With the dryness of the desert we live in here in Utah, I’ve been doing a co wash more and more often and been recommending it for my clients during these cold months where going from the cold outside to the heat inside and back again can do a real number on our hair. For the uninitiated, co washing is a conditioner wash. It is a unique technique, though, and if you don’t know how to do it correctly, you may not be getting the benefits.
I see the spring holding a lot of subtle, sweet dimensional color with pastels that are barely there. or dimensional color with some bright blondes. To encourage cool, silvery colors, use blues and purples. For warmth and reds, use pinks and plums.
To keep your hair looking and feeling soft and strong, use a deep conditioner every week or two and see your stylist for an in salon protein treatment. My favorite is TiGi Bedhead Color Goddess Miracle Treatment Mask. For strength, I use TiGi Copyright Care SOS Recovery Treatment in the salon with it to add intense healing and moisture.
Check out more hair from the salon here!
Even at most grocery stores, there is a huge selection of hair brushes and when you add in department stores and salons, the number is truly staggering. So how do you know if you are using the right one for the look you want? Let me be your light in the dark. ;> Here is a sampling of brushes and how you would use them, as well as my opinion on them.
Flat brush: This is a good detangler on dry hair, particularly thick hair because it gets all the way through. It also doesn’t break apart the natural pattern of your hair as much as other options. You can use it for a blowout after using a comb and a cream or other product of your choice to detangle, however, there are better options. Paul Mitchel makes a narrow version of this that is the exception, it works great for a blowout and I just got a new haircut, so this might be my new go to.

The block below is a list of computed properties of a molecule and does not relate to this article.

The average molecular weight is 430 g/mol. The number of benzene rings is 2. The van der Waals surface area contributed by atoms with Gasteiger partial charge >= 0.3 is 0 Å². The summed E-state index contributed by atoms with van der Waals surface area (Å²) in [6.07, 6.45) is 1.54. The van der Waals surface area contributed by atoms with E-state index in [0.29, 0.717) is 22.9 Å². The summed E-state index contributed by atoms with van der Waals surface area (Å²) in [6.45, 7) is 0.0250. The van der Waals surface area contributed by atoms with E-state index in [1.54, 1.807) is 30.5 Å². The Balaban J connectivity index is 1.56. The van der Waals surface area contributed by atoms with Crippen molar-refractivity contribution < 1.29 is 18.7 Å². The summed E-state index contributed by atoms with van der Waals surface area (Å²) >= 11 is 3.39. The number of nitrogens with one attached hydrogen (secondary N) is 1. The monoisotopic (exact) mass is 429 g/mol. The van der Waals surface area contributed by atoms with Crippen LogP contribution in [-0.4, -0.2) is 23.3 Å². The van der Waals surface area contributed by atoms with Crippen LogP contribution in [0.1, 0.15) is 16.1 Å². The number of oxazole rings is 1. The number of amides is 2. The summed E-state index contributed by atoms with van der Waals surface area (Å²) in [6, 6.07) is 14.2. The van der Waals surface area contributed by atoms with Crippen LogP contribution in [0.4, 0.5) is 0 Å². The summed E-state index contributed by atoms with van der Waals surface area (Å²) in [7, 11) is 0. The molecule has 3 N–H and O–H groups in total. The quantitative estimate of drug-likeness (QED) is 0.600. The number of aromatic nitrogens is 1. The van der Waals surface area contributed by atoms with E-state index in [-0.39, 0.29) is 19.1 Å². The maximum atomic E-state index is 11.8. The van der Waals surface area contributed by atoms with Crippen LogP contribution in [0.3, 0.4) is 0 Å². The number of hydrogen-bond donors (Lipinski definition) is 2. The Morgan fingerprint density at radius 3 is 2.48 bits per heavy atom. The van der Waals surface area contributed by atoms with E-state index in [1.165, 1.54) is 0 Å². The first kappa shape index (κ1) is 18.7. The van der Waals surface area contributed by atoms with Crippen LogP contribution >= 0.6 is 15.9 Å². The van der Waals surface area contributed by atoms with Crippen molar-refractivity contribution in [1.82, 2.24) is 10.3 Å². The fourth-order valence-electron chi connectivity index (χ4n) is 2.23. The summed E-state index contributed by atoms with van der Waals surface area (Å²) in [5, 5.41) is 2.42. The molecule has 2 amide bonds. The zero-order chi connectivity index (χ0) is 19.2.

Flat brush with plastic and boarhair bristles: This is also a good detangler. The wooden one is turned over to see the pretty scroll work on theh back, but is close to identical to the other. This gives almost no pressure on the scalp with brushing long hair, so it’s ideal for the ones with a tender head. It’s my five year old niece’s favorite brush. It really gives grip on the hair and smooths it, so it’s my favorite for making hair very straight in a blowout.
Small(ish) round brush: This is probably my most used brush. It gives some pretty strong curve, good grip on the hair, although the bristles are not boarhair, they are soft enough to not be scratchy. This is great for blowouts.
Large roundbrush: Generally for a large roundbrush, I use the larger version of the brush pictured above. I decided to post this one instead because even though it is a great brush, it has some drawbacks. Of course it gives a larger curl than the one above, it mostly works for volume with only a little curve. However, it’s plastic bristles have nubs at the ends that fall off and when they do, they become very scratchy. Also, because of the nubs, the grip is awesome, but it’s really easy to get caught in the hair. It works well, it’s just far from my favorite.
Large boar hair roundbrush: This is also not my favorite brush because usually the payoff is not worth the effort and time. Let me explain. This is awesome for thick curly hair that you want to be very shiny and smooth (I can get this with another brush, if it was my own hair, I -might- feel differently because it’s harder to work on your own hair). On the other brushes, I can takes a section of hair the width of the brush. However, on this one it works much better if you take sections that are the length of the bristles, so you’re taking a lot more sections, and it can tangle more easily. I do love this brush sometimes, but I don’t use it as often.
Let me know what you think! What’s your favorite brush?